Categories

Authors

Studly Stipa and my first tagged Echinacea!

This morning started with Jared and I doing an inventory of the Hesperostipa spartea (porcupine grass) in experimental plot 1. We are interested in determining the fitness of each H. spartea. We went to each plant found during a systematic search. We determined how many seeds were present on each culm of each plant. We counted the number of full (having a viable seed), inviable (having a seed that would not reproduce), or unknown (a glume that was empty, or peduncle that had no glume) seeds for each plant and harvested ripe seeds for later plantings. We found one studly plant that had 14 culms and 58 seeds that were ready to harvest! After experimenting with several methods of tying the immature awns together (to make sure we could find the seeds once they are mature and drop), we determined the most effective way to retain the seeds is to tie the awns together with twist ties. We hope the twist tie method allows us to harvest seeds before they disperse. We tried several other methods for tying the awns together (tying the awns to the stem, tying the awns to a red flag, and tying the awns together) but twist ties appear to work the best. In the afternoon I tagged my first Echinacea (plant 1980)!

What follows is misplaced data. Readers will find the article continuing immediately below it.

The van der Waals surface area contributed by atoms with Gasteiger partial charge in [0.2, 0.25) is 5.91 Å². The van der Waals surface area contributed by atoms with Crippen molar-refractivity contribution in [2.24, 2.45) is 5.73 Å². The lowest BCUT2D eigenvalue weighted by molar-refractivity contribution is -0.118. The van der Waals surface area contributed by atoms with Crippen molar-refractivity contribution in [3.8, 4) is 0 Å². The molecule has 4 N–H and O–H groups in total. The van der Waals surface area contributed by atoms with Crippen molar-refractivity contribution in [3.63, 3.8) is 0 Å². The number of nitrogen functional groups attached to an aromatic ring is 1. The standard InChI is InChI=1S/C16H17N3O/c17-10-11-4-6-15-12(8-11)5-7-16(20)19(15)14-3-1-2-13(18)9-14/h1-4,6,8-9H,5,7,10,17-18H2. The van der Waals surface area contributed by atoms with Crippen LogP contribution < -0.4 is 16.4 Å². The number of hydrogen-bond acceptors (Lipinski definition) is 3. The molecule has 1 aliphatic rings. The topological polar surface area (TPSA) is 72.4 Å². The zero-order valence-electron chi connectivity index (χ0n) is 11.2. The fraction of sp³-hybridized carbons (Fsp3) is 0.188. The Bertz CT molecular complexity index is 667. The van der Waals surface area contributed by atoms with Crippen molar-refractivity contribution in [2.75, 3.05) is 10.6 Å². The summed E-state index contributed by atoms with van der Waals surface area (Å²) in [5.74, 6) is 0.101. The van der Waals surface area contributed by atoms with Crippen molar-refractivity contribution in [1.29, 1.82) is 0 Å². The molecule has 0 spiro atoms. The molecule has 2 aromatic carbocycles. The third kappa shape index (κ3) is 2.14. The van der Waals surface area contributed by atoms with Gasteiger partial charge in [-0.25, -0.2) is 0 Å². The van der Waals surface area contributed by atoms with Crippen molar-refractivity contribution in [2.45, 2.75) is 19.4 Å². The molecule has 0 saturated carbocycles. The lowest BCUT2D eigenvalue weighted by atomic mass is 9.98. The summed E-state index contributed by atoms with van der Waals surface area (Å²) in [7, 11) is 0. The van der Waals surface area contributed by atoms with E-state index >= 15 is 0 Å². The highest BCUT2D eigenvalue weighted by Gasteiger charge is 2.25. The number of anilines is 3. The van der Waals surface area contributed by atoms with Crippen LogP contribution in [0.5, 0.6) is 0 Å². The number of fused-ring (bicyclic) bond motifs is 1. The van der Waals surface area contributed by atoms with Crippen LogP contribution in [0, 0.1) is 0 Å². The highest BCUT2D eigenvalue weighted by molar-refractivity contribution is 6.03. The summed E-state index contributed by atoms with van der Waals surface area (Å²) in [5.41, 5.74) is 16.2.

Facebooktwittergoogle_pluspinterestmail

Leave a Reply

You can use these HTML tags

<a href="" title=""> <abbr title=""> <acronym title=""> <b> <blockquote cite=""> <cite> <code> <del datetime=""> <em> <i> <q cite=""> <s> <strike> <strong>